Which patient groups have the highest prevalence of oral malignant melanoma?

Updated: Jan 31, 2020
  • Author: Elizabeth Ann Bilodeau, DMD, MD, MSEd; Chief Editor: Jeff Burgess, DDS, MSD  more...
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Answer

Answer

The rarity of oral melanoma has led to ambiguity in defining sex predilections, as some studies have stated a decided male predilection while others have shown a slight female predilection. [7, 8] A roughly equal sex distribution of melanoma in the skin exists. In Japan, data suggest an equal or slight male predilection.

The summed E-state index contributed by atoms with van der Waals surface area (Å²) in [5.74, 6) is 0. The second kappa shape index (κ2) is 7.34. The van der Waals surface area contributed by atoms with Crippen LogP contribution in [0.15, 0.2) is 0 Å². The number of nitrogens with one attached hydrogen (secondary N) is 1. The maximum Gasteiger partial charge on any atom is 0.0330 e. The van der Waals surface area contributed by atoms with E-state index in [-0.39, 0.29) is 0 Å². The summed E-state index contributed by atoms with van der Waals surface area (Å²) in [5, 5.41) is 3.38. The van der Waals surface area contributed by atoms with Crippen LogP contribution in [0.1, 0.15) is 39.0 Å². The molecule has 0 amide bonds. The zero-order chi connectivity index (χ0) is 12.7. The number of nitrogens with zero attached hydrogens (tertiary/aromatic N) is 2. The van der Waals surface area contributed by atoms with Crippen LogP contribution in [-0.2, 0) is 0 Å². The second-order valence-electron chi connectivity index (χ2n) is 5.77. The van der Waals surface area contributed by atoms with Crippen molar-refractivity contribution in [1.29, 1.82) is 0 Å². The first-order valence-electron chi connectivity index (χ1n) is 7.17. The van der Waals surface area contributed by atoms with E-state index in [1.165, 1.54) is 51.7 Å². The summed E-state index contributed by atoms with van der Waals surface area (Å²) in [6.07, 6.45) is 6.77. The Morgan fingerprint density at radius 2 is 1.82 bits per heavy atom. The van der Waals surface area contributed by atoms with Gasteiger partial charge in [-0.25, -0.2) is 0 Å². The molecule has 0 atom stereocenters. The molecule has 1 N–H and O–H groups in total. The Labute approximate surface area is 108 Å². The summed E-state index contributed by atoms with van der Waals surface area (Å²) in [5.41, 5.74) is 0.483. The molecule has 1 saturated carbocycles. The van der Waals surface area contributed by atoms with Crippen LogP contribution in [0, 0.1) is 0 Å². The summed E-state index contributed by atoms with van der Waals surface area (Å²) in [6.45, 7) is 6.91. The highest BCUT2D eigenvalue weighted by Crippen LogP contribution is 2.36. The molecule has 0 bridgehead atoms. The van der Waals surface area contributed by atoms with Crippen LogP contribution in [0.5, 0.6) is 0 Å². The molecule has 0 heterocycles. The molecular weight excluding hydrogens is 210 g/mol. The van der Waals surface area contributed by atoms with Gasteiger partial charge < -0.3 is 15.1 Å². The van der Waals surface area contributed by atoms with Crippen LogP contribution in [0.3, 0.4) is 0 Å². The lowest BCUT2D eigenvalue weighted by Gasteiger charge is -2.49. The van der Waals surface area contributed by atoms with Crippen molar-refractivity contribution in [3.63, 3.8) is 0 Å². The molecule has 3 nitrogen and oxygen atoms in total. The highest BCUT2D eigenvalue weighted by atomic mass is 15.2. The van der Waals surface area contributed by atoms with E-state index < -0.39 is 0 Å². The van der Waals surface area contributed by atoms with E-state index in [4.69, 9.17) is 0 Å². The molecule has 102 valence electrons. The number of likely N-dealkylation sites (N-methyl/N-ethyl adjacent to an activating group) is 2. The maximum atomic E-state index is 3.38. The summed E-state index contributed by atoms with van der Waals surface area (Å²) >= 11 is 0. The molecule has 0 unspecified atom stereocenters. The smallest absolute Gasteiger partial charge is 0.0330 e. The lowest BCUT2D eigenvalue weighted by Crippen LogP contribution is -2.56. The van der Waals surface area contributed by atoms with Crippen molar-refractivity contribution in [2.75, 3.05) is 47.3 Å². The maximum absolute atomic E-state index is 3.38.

Although oral melanoma occurs over a broad age range, it is largely a disease of those older than 40 years, and it is rare in patients younger than 20 years. The average patient age at diagnosis is 56 years. Oral malignant melanoma is commonly diagnosed in men aged 51-60 years, whereas it is commonly diagnosed in women aged 61-70 years.

A separate categorization of "oral mucosal melanoma" in the cancer surveillance data reported in the United States and by the World Health Organization (WHO) would be useful in clarifying race and sex prevalence. Until that clarification occurs, statistics will continue to be derived from case reports and review articles that reflect the observation and opinion of those authors.


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